I didn’t go.
I mean come on. This guy followed me from the subway a few times. We barely spoke more than 10 sentences. There was no spark. There was no unspoken undercurrent. None. Nothing. Jesus, Come on. I justified my behavior with the thought that this would not lead to anything good and quite possibly something very, very bad. I stopped taking the subway for a while, rode my bike, slunk around on my tiptoes and peeked around corners like the pink panther. 
But then my guilt caught up with me; I thought what if he had actually cooked the meal (of course he had), I thought I was being racist (of course I was), I thought, what was I worried about, he had glasses and he wore both straps of his back pack. What was wrong with me? And as soon as I started thinking these things, I ran into him. At first I tried to pretend like nothing happened, Oh hey! Good to see you! But then I couldn’t ignore the huge turd between us, he seemed angry and sad in that way that is very attractive. We agreed to have dinner the next night.
I wish I could tell you we had a great time, that we laughed and shared stories and became best friends who later went to see movies together and talked about our problems and dreams but never had any sexual tension, so remained buds without any problem. But that’s not what happened. And nothing scary or bad happened either. I got to his apartment, which was a single room without a kitchen (just a hot plate) or bathroom (it was in the hall). All it had was a bed, which was set like a table for one. My memory of the entire evening/charade/ordeal was that there was mostly silence. I talked about my dog and he talked about being attacked by one. He served me food but did not eat anything. He stared at my boobs the entire time. He stared at my boobs for so long I was worried they might start talking to him. The food was so hot, I thought my ears were bleeding and I said so. We looked out the windows, he to the right, me to the left. I said I needed to go and he said okay.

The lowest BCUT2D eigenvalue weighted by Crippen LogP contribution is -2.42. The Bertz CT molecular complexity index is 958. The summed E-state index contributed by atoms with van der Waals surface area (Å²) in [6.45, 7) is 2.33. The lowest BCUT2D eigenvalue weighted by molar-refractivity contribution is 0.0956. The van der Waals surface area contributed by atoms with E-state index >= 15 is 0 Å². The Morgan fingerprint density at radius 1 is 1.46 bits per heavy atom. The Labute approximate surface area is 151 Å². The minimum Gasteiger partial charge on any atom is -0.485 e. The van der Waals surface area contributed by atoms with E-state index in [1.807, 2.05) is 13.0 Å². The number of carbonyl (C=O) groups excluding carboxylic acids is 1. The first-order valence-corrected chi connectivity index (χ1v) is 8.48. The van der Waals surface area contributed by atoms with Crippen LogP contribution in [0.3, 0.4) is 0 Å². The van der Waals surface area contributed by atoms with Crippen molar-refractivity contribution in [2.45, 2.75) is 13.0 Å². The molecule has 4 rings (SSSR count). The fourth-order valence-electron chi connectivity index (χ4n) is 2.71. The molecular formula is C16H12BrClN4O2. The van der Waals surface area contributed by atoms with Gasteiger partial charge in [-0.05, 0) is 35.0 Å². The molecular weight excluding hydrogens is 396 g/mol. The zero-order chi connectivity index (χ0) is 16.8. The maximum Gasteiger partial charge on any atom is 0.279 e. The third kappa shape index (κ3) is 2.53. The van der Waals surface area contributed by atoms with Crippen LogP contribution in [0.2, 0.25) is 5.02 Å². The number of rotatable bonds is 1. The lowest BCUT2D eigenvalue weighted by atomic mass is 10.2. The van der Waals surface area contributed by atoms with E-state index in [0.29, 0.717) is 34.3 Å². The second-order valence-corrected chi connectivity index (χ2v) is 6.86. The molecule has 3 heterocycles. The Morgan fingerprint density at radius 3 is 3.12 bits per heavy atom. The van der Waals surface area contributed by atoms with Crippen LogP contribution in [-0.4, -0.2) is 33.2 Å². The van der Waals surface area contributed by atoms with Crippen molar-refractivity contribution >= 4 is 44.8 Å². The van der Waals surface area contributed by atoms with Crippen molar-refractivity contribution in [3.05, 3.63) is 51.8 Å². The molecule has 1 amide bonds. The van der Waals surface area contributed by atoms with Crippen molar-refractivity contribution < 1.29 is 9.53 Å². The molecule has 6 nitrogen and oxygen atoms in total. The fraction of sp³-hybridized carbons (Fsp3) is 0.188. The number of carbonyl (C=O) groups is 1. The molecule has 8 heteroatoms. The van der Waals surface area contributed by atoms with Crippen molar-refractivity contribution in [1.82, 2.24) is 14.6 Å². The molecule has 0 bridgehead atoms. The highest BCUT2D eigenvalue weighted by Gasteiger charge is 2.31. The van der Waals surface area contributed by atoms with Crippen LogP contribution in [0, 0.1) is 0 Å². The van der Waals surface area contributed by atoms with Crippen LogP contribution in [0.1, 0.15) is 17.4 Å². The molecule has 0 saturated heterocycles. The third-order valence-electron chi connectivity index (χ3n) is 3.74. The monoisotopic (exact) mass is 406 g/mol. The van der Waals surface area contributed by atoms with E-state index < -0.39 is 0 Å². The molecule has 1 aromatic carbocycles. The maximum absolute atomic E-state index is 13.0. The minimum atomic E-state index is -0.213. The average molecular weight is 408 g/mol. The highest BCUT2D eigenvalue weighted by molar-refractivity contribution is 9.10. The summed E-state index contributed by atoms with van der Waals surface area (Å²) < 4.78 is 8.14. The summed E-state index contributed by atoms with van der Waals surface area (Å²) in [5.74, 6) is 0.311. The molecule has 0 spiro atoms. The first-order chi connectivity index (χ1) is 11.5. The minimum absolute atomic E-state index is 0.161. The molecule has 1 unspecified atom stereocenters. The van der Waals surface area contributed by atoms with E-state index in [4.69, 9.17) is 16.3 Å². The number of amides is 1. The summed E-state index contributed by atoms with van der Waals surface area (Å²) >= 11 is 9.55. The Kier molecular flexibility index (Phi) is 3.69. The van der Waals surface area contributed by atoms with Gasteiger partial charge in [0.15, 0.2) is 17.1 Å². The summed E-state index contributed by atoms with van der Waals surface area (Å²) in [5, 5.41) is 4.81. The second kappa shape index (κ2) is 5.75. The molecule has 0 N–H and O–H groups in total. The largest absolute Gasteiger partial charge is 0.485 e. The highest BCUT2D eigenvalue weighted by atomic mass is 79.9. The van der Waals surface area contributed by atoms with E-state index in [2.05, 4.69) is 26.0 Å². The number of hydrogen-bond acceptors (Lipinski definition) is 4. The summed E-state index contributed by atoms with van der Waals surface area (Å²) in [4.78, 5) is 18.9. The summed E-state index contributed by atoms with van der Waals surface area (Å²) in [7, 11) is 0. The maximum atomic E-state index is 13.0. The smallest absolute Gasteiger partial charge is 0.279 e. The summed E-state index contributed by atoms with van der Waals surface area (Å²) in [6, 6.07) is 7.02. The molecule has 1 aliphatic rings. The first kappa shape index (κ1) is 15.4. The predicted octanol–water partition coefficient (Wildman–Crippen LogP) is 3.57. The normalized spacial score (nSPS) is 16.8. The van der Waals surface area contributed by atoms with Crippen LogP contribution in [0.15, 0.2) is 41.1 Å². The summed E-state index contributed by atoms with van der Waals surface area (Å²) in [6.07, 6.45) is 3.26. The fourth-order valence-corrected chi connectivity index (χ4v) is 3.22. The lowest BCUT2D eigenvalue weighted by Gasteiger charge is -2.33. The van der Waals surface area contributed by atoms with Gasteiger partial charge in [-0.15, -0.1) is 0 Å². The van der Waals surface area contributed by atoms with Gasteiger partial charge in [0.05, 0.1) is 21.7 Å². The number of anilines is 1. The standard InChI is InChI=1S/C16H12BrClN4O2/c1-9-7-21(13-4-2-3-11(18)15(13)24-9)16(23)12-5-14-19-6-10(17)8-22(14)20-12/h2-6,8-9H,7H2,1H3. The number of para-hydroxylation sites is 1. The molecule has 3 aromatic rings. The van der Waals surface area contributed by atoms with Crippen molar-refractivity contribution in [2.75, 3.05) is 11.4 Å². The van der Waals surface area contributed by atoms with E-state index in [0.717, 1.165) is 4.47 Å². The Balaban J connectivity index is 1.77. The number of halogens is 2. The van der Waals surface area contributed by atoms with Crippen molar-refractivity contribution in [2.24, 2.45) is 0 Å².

What did I learn from this experience? Did it teach me to just say no? No thanks. That’s so kind of you but no, it would be awkward, I know this in my heart. Did it teach me to prepare a little better next time, think of it like an interview, get the guy’s story, make a bigger effort. Nope. No it did not. It taught me none of those things. In fact I’m still trying to figure it out.

Monday, July 9, 2012

RIP Uncle Lionel

If you've ever been to/visited New Orleans, chances are you've heard of Lionel Batiste. Maybe you heard that he's the grand marshall of second lining, or that he floated to safety on his drum during Katrina, or that he was the patriarch of the Batiste family, a huge family with a long line of musicians. Jazz musicians from all over the world know who this guy is. I just read that Wendell Pierce, who plays a Batiste on the show Treme, was in France the night he died and was walking along the Siene at 3 am when he heard a band playing New Orleans jazz in his honor.